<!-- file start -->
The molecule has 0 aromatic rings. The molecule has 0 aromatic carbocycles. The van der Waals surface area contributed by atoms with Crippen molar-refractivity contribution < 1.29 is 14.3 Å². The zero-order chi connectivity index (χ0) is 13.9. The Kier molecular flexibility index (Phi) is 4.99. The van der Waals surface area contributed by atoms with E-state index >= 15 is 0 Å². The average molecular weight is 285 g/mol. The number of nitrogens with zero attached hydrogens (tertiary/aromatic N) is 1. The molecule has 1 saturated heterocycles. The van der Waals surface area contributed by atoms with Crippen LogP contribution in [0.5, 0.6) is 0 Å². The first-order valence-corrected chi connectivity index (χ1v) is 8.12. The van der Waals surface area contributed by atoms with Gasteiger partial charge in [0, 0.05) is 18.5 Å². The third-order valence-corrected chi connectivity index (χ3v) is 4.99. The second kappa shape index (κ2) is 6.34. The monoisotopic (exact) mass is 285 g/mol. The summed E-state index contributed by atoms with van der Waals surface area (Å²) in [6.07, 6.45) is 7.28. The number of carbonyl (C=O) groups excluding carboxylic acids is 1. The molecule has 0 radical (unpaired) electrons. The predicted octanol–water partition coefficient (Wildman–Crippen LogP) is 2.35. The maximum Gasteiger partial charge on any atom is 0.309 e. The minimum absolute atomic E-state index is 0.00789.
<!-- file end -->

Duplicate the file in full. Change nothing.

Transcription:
The molecule has 0 aromatic rings. The molecule has 0 aromatic carbocycles. The van der Waals surface area contributed by atoms with Crippen molar-refractivity contribution < 1.29 is 14.3 Å². The zero-order chi connectivity index (χ0) is 13.9. The Kier molecular flexibility index (Phi) is 4.99. The van der Waals surface area contributed by atoms with E-state index >= 15 is 0 Å². The average molecular weight is 285 g/mol. The number of nitrogens with zero attached hydrogens (tertiary/aromatic N) is 1. The molecule has 1 saturated heterocycles. The van der Waals surface area contributed by atoms with Crippen LogP contribution in [0.5, 0.6) is 0 Å². The first-order valence-corrected chi connectivity index (χ1v) is 8.12. The van der Waals surface area contributed by atoms with Gasteiger partial charge in [0, 0.05) is 18.5 Å². The third-order valence-corrected chi connectivity index (χ3v) is 4.99. The second kappa shape index (κ2) is 6.34. The monoisotopic (exact) mass is 285 g/mol. The summed E-state index contributed by atoms with van der Waals surface area (Å²) in [6.07, 6.45) is 7.28. The number of carbonyl (C=O) groups excluding carboxylic acids is 1. The molecule has 0 radical (unpaired) electrons. The predicted octanol–water partition coefficient (Wildman–Crippen LogP) is 2.35. The maximum Gasteiger partial charge on any atom is 0.309 e. The minimum absolute atomic E-state index is 0.00789.